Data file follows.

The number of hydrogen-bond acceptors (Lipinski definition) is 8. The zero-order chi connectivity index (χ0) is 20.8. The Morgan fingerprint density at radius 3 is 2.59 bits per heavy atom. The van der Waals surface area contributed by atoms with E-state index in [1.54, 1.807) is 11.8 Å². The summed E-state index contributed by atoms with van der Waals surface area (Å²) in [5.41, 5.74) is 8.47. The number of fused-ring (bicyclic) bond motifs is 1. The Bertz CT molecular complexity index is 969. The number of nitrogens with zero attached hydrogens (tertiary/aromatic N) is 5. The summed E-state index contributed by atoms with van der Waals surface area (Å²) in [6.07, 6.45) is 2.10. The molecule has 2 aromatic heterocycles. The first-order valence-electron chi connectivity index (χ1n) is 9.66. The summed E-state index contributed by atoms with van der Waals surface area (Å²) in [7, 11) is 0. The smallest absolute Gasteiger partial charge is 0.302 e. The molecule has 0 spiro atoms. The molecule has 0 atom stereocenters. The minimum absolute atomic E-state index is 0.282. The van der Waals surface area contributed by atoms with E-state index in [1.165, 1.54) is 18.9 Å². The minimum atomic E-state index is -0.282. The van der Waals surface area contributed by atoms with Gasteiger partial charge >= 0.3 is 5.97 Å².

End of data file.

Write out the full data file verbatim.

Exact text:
The number of hydrogen-bond acceptors (Lipinski definition) is 8. The zero-order chi connectivity index (χ0) is 20.8. The Morgan fingerprint density at radius 3 is 2.59 bits per heavy atom. The van der Waals surface area contributed by atoms with E-state index in [1.54, 1.807) is 11.8 Å². The summed E-state index contributed by atoms with van der Waals surface area (Å²) in [5.41, 5.74) is 8.47. The number of fused-ring (bicyclic) bond motifs is 1. The Bertz CT molecular complexity index is 969. The number of nitrogens with zero attached hydrogens (tertiary/aromatic N) is 5. The summed E-state index contributed by atoms with van der Waals surface area (Å²) in [6.07, 6.45) is 2.10. The molecule has 2 aromatic heterocycles. The first-order valence-electron chi connectivity index (χ1n) is 9.66. The summed E-state index contributed by atoms with van der Waals surface area (Å²) in [7, 11) is 0. The smallest absolute Gasteiger partial charge is 0.302 e. The molecule has 0 spiro atoms. The molecule has 0 atom stereocenters. The minimum absolute atomic E-state index is 0.282. The van der Waals surface area contributed by atoms with E-state index in [1.165, 1.54) is 18.9 Å². The minimum atomic E-state index is -0.282. The van der Waals surface area contributed by atoms with Gasteiger partial charge >= 0.3 is 5.97 Å².